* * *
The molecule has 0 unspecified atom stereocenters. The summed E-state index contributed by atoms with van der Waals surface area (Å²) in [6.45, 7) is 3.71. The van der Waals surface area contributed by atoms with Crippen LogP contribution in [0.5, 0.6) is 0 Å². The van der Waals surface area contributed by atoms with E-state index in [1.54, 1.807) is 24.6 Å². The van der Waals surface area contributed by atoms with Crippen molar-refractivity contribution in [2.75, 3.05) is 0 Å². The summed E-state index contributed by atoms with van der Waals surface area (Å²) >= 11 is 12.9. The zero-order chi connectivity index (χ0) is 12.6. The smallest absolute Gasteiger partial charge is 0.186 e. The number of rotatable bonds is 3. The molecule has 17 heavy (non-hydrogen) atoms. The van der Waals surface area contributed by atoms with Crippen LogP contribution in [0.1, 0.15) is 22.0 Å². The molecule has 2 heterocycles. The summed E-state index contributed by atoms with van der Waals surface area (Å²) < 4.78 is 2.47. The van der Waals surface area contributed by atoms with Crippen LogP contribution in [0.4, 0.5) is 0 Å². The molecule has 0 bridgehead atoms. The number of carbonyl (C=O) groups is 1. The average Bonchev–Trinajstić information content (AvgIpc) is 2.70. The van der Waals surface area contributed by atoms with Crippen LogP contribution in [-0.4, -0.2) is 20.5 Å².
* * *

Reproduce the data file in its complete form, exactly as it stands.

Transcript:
The molecule has 0 unspecified atom stereocenters. The summed E-state index contributed by atoms with van der Waals surface area (Å²) in [6.45, 7) is 3.71. The van der Waals surface area contributed by atoms with Crippen LogP contribution in [0.5, 0.6) is 0 Å². The van der Waals surface area contributed by atoms with E-state index in [1.54, 1.807) is 24.6 Å². The van der Waals surface area contributed by atoms with Crippen molar-refractivity contribution in [2.75, 3.05) is 0 Å². The summed E-state index contributed by atoms with van der Waals surface area (Å²) >= 11 is 12.9. The zero-order chi connectivity index (χ0) is 12.6. The smallest absolute Gasteiger partial charge is 0.186 e. The number of rotatable bonds is 3. The molecule has 17 heavy (non-hydrogen) atoms. The van der Waals surface area contributed by atoms with Crippen LogP contribution in [0.1, 0.15) is 22.0 Å². The molecule has 2 heterocycles. The summed E-state index contributed by atoms with van der Waals surface area (Å²) < 4.78 is 2.47. The van der Waals surface area contributed by atoms with Crippen LogP contribution in [0.4, 0.5) is 0 Å². The molecule has 0 bridgehead atoms. The number of carbonyl (C=O) groups is 1. The average Bonchev–Trinajstić information content (AvgIpc) is 2.70. The van der Waals surface area contributed by atoms with Crippen LogP contribution in [-0.4, -0.2) is 20.5 Å².